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Making the News Work for You

November 6, 2012 By Denny Hatch
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NOTE FROM Denny Hatch: Watching the horrors of Hurricane Sandy sent me scurrying to my files to look up the story that first appeared in the November 1993 issue of Target Marketing. I used it later in the September 2006 online Business Common Sense.

The story of Roger Craver’s emergency mailing into the teeth of Hurricane Andrew is riveting stuff and worth looking at again—with lessons for all marketers—considering the $50 billion catastrophe named Sandy that hit New Jersey, Connecticut, Manhattan and Staten Island.

Help in Natural Disasters
On Oct. 17, 1989, an earthquake rocked San Francisco. Seven days later a correspondent of mine in San Francisco received a one-page letter from T.B. Fisher, manager of travel card services for Chevron USA, sent First Class Presort and dated Oct. 18. It read:

We’ve heard about the problems that have hit your area because of the earthquake, and we sincerely hope you have not been personally affected. However, if circumstances have disrupted your routine, we want you to know we are ready to help. If we can assist by extending more time to pay your account, just let us know. You may call us toll-free at 800-CHEVRON or drop a note in the enclosed postage-paid envelope. This is one small way to say thank you for your business and confidence in our company.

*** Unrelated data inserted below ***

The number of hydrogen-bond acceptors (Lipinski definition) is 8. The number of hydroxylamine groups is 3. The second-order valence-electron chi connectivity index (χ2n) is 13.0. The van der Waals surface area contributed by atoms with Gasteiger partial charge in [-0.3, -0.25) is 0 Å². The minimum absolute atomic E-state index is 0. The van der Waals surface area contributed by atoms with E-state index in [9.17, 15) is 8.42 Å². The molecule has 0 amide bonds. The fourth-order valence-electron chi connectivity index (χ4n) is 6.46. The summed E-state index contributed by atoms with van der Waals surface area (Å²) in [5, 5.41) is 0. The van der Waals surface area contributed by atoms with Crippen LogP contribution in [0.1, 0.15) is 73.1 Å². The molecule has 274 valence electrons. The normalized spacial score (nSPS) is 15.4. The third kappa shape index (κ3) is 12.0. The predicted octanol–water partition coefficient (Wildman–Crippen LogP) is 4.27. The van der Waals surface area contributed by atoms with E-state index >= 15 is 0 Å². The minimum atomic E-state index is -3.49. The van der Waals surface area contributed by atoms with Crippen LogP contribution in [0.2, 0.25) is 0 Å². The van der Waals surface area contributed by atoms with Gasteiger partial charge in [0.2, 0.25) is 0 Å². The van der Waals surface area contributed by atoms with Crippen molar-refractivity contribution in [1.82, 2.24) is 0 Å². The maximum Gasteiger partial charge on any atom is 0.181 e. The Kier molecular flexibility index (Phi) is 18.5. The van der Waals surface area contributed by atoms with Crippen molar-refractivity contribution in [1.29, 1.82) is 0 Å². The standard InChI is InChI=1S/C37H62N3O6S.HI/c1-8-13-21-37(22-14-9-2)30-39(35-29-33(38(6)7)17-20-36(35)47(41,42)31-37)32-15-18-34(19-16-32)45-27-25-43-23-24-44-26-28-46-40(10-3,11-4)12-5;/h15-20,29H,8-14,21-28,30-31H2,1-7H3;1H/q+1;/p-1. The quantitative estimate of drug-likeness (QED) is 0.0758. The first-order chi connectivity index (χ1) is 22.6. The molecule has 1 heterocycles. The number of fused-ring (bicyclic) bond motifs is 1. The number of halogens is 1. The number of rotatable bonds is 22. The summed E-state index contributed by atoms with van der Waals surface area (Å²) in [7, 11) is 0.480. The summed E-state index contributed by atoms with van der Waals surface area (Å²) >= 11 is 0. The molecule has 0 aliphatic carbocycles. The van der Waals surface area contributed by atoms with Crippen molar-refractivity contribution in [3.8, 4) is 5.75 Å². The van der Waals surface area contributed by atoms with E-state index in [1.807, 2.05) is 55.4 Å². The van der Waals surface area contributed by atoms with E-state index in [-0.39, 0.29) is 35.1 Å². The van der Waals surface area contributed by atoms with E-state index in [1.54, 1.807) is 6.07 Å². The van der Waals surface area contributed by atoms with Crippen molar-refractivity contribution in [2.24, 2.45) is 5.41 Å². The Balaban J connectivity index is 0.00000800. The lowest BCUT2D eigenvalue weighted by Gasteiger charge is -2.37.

It sounds like a sacrifice on Chevron’s part. But presumably if payments were delayed, interest accrued, more than paying for the cost of the mailing. Meanwhile, the goodwill generated by Chevron was priceless.

Using a News Story to Raise Money
One of the smartest fundraisers in the world is Roger Craver, co-founder of Craver, Mathews, Smith & Co.

On Aug. 24, 1992, Hurricane Andrew slammed into southern Florida and Louisiana with gusts above 160 mph. The storm caused 23 deaths and $26.5 billion in damage in the United States. It was the worst storm in history up to that time.

Roger Craver’s client was Habitat for Humanity, founded by Millard Fuller. When Andrew was being tracked in the Caribbean, Craver and his team spent days glued to the weather reports.

As the devastation became evident, Fuller, who was at Habitat’s headquarters in Americus, Ga., began writing copy. Up in Virginia, Craver and his associate, Jack Juhasz, closeted themselves in an office to create their own version of a fundraising letter. The various drafts were faxed back and forth between Arlington and Americus (this was pre-Internet and e-mail). A half-hour later Craver emerged with a letter that combined the best work of all three writers. Craver tossed the letter on the desk of account executive Cynthia Hampton and said, “Run with it!”

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